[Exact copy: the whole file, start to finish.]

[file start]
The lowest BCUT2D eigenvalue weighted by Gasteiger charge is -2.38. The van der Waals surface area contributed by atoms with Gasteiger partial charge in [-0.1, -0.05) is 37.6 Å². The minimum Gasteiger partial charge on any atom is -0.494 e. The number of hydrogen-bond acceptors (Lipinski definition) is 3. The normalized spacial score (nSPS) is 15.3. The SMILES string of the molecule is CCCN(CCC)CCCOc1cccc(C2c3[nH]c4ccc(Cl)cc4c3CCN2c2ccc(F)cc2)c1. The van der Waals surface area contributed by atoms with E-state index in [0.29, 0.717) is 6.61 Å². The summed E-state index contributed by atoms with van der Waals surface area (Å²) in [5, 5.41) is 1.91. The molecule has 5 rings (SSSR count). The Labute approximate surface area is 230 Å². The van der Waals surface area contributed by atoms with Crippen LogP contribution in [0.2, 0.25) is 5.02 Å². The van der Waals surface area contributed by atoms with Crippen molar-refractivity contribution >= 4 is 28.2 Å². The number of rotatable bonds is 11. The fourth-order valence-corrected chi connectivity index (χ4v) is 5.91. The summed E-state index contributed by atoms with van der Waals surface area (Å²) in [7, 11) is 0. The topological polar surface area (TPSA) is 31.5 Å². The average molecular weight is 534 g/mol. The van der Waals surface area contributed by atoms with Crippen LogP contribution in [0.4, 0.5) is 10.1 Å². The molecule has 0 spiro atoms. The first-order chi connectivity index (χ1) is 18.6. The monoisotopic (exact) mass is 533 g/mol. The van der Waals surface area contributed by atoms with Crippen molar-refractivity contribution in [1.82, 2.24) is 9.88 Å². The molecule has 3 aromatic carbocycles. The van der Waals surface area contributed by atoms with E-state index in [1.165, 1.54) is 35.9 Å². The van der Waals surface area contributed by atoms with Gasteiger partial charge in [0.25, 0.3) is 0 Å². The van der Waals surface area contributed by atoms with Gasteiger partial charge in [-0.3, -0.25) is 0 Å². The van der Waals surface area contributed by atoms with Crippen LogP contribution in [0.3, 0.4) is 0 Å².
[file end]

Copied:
The lowest BCUT2D eigenvalue weighted by Gasteiger charge is -2.38. The van der Waals surface area contributed by atoms with Gasteiger partial charge in [-0.1, -0.05) is 37.6 Å². The minimum Gasteiger partial charge on any atom is -0.494 e. The number of hydrogen-bond acceptors (Lipinski definition) is 3. The normalized spacial score (nSPS) is 15.3. The SMILES string of the molecule is CCCN(CCC)CCCOc1cccc(C2c3[nH]c4ccc(Cl)cc4c3CCN2c2ccc(F)cc2)c1. The van der Waals surface area contributed by atoms with E-state index in [0.29, 0.717) is 6.61 Å². The summed E-state index contributed by atoms with van der Waals surface area (Å²) in [5, 5.41) is 1.91. The molecule has 5 rings (SSSR count). The Labute approximate surface area is 230 Å². The van der Waals surface area contributed by atoms with Crippen LogP contribution in [0.2, 0.25) is 5.02 Å². The van der Waals surface area contributed by atoms with Crippen molar-refractivity contribution >= 4 is 28.2 Å². The number of rotatable bonds is 11. The fourth-order valence-corrected chi connectivity index (χ4v) is 5.91. The summed E-state index contributed by atoms with van der Waals surface area (Å²) in [7, 11) is 0. The topological polar surface area (TPSA) is 31.5 Å². The average molecular weight is 534 g/mol. The van der Waals surface area contributed by atoms with Crippen LogP contribution in [0.4, 0.5) is 10.1 Å². The molecule has 0 spiro atoms. The first-order chi connectivity index (χ1) is 18.6. The monoisotopic (exact) mass is 533 g/mol. The van der Waals surface area contributed by atoms with Crippen molar-refractivity contribution in [1.82, 2.24) is 9.88 Å². The molecule has 3 aromatic carbocycles. The van der Waals surface area contributed by atoms with E-state index in [1.165, 1.54) is 35.9 Å². The van der Waals surface area contributed by atoms with Gasteiger partial charge in [0.25, 0.3) is 0 Å². The van der Waals surface area contributed by atoms with Gasteiger partial charge in [-0.3, -0.25) is 0 Å². The van der Waals surface area contributed by atoms with Crippen LogP contribution in [0.3, 0.4) is 0 Å².